Why? Do you have a specific need for the features beyond W7 Home Premium? Remember that Pro and Ultimate are not "better", they just have more features. The extra features are of very little relevance to most users not on an enterprise network (and I'm not talking about a home network). In fact, the extra features just mean it takes a bit more RAM and loads a bit more slowly, even if you don't use them.

See http://windows.microsoft.com/en-GB/windows7/products/compare .

The features (in Pro) you might just want are virtual XP mode, but the (free) VirtualBox is (IMHO) better and more flexible. The only other one is that the Microsoft backup utility won't run over a network in Home Premium, but there are better backups anyway.

Remote Desktop connectivity is extremely useful to me as I tend to build more machines than I have monitors for, and I often like to work/play in the living room in front of the TV with a laptop. KVMs work, but are much slower than just maximizing/minimizing a window.

One advantage XP mode has over Virtual Box is no issues around the licensing of that XP instance. It sets up much more quickly, easily, as well. (Personally, I use VirtualBox on a solaris parent)

The 16GB limit in Home may be a concern someday, but you could always upgrade later - I think Newegg often sells it for $60-70. It's the most wasteful packaging on earth, but cheaper than the direct online upgrade from MS at $90.

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Glen Barrington
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Re: The issue for me is Lightroom, not PS
In reply to DotCom Editor, Jan 19, 2012

Well as a Teradata database administrator, my suspicion is that the number of records in your LR database is not exceptionally large for a reasonably modern pc, and the size of the photos is more of a performance hit for you than the number of photos you are dealing with.

You may well need more ram AND a faster hard drive!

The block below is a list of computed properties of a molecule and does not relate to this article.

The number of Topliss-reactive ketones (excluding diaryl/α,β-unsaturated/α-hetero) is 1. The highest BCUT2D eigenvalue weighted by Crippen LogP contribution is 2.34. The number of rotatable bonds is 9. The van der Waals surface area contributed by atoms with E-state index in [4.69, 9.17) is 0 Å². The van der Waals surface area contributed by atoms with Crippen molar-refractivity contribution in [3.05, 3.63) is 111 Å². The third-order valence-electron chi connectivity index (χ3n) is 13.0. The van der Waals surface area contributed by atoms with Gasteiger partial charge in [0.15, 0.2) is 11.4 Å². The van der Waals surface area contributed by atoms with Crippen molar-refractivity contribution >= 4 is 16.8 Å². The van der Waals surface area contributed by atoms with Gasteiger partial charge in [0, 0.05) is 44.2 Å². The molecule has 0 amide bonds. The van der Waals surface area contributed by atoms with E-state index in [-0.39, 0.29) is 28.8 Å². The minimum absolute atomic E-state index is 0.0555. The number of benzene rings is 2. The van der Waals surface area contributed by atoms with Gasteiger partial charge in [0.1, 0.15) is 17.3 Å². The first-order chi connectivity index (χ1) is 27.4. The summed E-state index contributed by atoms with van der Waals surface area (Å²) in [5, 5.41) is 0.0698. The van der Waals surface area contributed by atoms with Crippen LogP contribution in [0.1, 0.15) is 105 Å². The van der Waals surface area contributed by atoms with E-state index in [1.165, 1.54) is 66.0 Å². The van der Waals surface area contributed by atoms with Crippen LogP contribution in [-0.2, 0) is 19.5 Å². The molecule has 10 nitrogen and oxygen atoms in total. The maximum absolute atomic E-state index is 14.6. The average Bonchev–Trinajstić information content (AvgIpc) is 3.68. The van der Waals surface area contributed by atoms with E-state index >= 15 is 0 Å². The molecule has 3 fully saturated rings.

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Barry Fitzgerald
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Re: How much RAM?
In reply to DotCom Editor, Jan 20, 2012

8 is plenty but ram is cheap you can see improvements from 4 to 8Gb (well for power users not average Joe) from 8 to 16 I can't notice it at all

I use 4Gb for most builds (non heavy users) runs win 7 64bit just great
8 for power dudes photo/video work
16 for overkill folks

If anyone is running 32Gb and telling you they need more ram, I'd have to wonder what they are doing

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DotCom Editor
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Re: The issue for me is Lightroom, not PS
In reply to Glen Barrington, Jan 20, 2012

Glen Barrington wrote:

You may well need more ram AND a faster hard drive!

No local C: storage for me except for the actual LR catalog database. I have four separate RAID 5 arrays on my gigabit network (each is 8TB -- 4x2TB). Array #2 is a mirror of #1, #3 is another mirror, and #4 is yet another mirror. All content is on the network, running through a Netgear 48-port gigabit managed switch. Of course, the catalog is backed up to all four arrays, and there is yet another copy (#5) of everything stored offsite with weekly incremental backup. Considering a sixth copy of all data to the cloud, though that would be excruciatingly slow. Can you tell I come from a mainframe background (though not in storage administration)?

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Glen Barrington
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Well what are you asking us opinionated yayhoos for!
In reply to DotCom Editor, Jan 20, 2012

You clearly have the expertise to decide this for yourself, and even if you don't, that setup takes a guy who knows your system to keep running!